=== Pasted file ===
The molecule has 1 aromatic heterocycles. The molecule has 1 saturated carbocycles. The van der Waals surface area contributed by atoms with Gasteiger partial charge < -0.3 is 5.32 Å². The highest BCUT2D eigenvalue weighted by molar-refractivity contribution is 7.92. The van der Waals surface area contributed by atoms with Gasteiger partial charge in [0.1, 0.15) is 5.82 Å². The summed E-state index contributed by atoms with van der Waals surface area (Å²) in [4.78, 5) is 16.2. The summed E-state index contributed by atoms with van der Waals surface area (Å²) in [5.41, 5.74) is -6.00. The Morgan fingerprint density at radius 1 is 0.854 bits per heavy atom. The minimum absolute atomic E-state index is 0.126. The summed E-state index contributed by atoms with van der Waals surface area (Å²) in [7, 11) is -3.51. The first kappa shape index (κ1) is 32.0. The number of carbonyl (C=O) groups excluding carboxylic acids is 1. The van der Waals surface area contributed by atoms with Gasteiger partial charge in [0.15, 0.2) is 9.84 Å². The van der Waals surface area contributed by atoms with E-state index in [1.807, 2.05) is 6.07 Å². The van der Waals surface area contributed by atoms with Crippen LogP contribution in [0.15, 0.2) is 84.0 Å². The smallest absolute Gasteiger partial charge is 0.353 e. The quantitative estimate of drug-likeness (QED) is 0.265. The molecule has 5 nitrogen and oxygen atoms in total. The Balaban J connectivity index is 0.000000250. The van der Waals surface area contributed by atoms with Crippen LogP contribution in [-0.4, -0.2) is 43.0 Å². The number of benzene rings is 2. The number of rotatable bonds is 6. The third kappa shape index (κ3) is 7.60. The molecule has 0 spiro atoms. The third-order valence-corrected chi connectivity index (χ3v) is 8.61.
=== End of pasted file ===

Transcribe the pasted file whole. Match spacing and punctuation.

The molecule has 1 aromatic heterocycles. The molecule has 1 saturated carbocycles. The van der Waals surface area contributed by atoms with Gasteiger partial charge < -0.3 is 5.32 Å². The highest BCUT2D eigenvalue weighted by molar-refractivity contribution is 7.92. The van der Waals surface area contributed by atoms with Gasteiger partial charge in [0.1, 0.15) is 5.82 Å². The summed E-state index contributed by atoms with van der Waals surface area (Å²) in [4.78, 5) is 16.2. The summed E-state index contributed by atoms with van der Waals surface area (Å²) in [5.41, 5.74) is -6.00. The Morgan fingerprint density at radius 1 is 0.854 bits per heavy atom. The minimum absolute atomic E-state index is 0.126. The summed E-state index contributed by atoms with van der Waals surface area (Å²) in [7, 11) is -3.51. The first kappa shape index (κ1) is 32.0. The number of carbonyl (C=O) groups excluding carboxylic acids is 1. The van der Waals surface area contributed by atoms with Gasteiger partial charge in [0.15, 0.2) is 9.84 Å². The van der Waals surface area contributed by atoms with E-state index in [1.807, 2.05) is 6.07 Å². The van der Waals surface area contributed by atoms with Crippen LogP contribution in [0.15, 0.2) is 84.0 Å². The smallest absolute Gasteiger partial charge is 0.353 e. The quantitative estimate of drug-likeness (QED) is 0.265. The molecule has 5 nitrogen and oxygen atoms in total. The Balaban J connectivity index is 0.000000250. The van der Waals surface area contributed by atoms with Crippen LogP contribution in [-0.4, -0.2) is 43.0 Å². The number of benzene rings is 2. The number of rotatable bonds is 6. The third kappa shape index (κ3) is 7.60. The molecule has 0 spiro atoms. The third-order valence-corrected chi connectivity index (χ3v) is 8.61.